Network Working Group
Request for Comments: 567
NIC #18970
L. Peter Deutsch (PARC-MAXC)
September 6, 1973

The following computation of cross-country network bandwidth was

contributed by Butler Lampson of PARC.

Consider what happens when a TIP user on the West Coast, connected to a

full-duplex Host on the East Coast, strikes a key on his terminal.

The TIP sends a one-character message (1 packet).

The destination IMP sends a RFNM (1 packet).

The destination Host sends an ALLocate - this seems to be the strategy

used by TENEX Hosts, at least (1 packet).

Thc TIP sends a RFNM for the ALLocate (1 packet).

The same sequence repeats itself, with roles interchanged, for the echo

character (4 packets).

This constitutes 4 packets or 4OOO bits in each direction. The current cross-country transmission capability of the ARPANET is 3 5OKb phone lines; ergo, it can only support 3*50000/4000=37.5 such characters per second!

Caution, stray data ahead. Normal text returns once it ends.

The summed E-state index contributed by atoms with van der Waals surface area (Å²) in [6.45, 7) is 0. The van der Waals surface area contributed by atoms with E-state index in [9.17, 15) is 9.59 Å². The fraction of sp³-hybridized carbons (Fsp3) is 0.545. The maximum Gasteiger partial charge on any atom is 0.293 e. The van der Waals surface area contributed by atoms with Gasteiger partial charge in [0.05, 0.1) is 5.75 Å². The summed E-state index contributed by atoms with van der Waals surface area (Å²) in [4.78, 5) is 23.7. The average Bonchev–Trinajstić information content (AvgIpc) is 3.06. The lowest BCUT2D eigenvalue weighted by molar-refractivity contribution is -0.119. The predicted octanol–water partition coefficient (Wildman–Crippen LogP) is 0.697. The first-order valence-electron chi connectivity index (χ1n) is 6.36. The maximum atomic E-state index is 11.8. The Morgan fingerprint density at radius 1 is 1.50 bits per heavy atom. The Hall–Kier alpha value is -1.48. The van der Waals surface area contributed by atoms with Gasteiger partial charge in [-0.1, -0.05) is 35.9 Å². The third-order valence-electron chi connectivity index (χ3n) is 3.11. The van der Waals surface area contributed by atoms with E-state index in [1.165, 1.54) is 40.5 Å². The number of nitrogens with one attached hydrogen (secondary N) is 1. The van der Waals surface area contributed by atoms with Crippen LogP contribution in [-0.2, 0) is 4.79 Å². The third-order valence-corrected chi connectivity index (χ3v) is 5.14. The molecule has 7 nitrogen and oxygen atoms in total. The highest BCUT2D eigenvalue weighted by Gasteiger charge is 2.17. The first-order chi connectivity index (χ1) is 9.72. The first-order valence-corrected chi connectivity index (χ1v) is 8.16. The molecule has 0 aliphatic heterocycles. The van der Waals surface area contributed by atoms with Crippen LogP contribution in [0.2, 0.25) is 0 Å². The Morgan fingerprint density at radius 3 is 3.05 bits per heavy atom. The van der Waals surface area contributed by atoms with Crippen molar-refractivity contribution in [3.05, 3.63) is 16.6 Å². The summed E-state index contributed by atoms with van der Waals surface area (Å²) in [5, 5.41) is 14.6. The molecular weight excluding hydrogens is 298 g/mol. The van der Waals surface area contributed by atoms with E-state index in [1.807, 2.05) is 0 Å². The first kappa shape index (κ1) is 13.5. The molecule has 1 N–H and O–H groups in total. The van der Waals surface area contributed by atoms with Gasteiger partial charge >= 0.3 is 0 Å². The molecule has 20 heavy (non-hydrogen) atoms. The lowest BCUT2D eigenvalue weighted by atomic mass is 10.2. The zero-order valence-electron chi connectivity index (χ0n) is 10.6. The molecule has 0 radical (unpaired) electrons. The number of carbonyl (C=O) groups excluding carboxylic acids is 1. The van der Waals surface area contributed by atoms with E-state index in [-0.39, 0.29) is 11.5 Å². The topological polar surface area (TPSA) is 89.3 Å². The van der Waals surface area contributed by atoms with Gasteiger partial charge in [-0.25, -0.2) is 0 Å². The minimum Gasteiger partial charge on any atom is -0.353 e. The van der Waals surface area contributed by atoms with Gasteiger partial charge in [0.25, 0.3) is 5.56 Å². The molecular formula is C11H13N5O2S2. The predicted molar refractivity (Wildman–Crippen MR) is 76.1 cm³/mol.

It may be that RFNMs are transmitted between IMPs more efficiently; at

best this can only double the network capacity.

This computation may help explain why cross-country TIP users (e.g. the substantial West Coast community of BBN-TENEX users) experience such bad echo response, at least in bursts: the network itself may be experiencing momentary peak loads.

If this argument is correct, the proposed remote echoing facilities of

the new TELNET protocol could have a major effect on network operation.